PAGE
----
Why your health insurance may soon resemble your 401(k)
CHICAGO (Reuters) - Are you ready for the 401(k)-ization of health insurance?
If not, get ready, because there's a good chance it's coming to your workplace soon. That was the consensus of some of the nation's top employee benefits experts, who gathered last week for a conference in the nation's capital.
What we're talking about here is a shift in workplace health insurance akin to the dramatic shift in recent decades from traditional pensions to 401(k)s. Health insurance will move in the same direction in the next five years, according to experts at the annual policy forum sponsored by the Employee Benefit Research Institute (EBRI).
In pension systems, employers promise a specific, defined benefit in retirement; in a 401(k), the employer makes a specific contribution, but workers bear responsibility for making their own contributions and managing investments - and there is no guaranteed benefit in retirement. Employers like defined-contribution systems because they reduce their exposure to risk and volatility. In the case of 401(k)s, risk and volatility are shifted to the employee - and defined-benefit health insurance won't be much different.
EBRI is a respected non-partisan research group focused mainly on retirement and health benefits. It's funded by employers, financial services companies, pension funds, government and other organizations, and the forum attracted top-notch experts from all those areas.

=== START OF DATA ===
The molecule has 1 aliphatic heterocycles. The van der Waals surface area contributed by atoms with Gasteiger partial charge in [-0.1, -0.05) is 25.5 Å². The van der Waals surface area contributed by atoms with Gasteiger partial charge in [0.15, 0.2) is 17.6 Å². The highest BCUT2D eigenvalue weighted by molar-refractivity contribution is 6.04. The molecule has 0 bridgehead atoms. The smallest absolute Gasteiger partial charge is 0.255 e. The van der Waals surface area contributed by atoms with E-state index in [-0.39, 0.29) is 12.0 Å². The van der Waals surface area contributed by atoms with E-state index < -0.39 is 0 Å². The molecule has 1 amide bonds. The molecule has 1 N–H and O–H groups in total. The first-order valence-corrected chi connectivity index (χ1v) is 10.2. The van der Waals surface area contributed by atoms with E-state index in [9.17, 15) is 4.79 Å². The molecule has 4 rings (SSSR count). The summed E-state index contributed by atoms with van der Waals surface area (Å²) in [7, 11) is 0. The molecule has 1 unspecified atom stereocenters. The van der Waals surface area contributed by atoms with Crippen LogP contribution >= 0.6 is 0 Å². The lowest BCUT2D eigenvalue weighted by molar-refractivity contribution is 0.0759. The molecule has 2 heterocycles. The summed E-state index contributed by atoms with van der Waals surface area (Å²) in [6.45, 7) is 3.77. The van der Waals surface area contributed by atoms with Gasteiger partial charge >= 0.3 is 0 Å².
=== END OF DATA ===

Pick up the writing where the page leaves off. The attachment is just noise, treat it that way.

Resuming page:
While the experts agreed that defined-contribution health insurance systems are coming, many speakers conceded that the defined-contribution retirement system produces worrisome mixed outcomes when it comes to retirement security. A key problem, they said, is that many employees have a hard time managing 401(k)s.
"We find participants frequently do the wrong thing in terms of market timing," said Tom Woodruff, director of healthcare policy and benefits administration for the State of Connecticut. "They wait until the market goes down 20 percent and then move over to safe investments; then they wait until the market goes up another 20 percent and then start moving back to equities. That puts a lot of people at risk."
A half dozen other speakers offered variations of Woodruff's comment about defined-contribution retirement plans. Larry Zimpleman, chief executive offer of Principal Financial Group, was typical. "We've moved from a mandatory to a voluntary platform - and one of the reasons is that employees like choice in their benefit programs," he said. "The problem is, if left to their own decision making, they don't make the right choices. People are making really bad choices."
EBRI data presented at the conference confirmed that the system is producing spotty outcomes.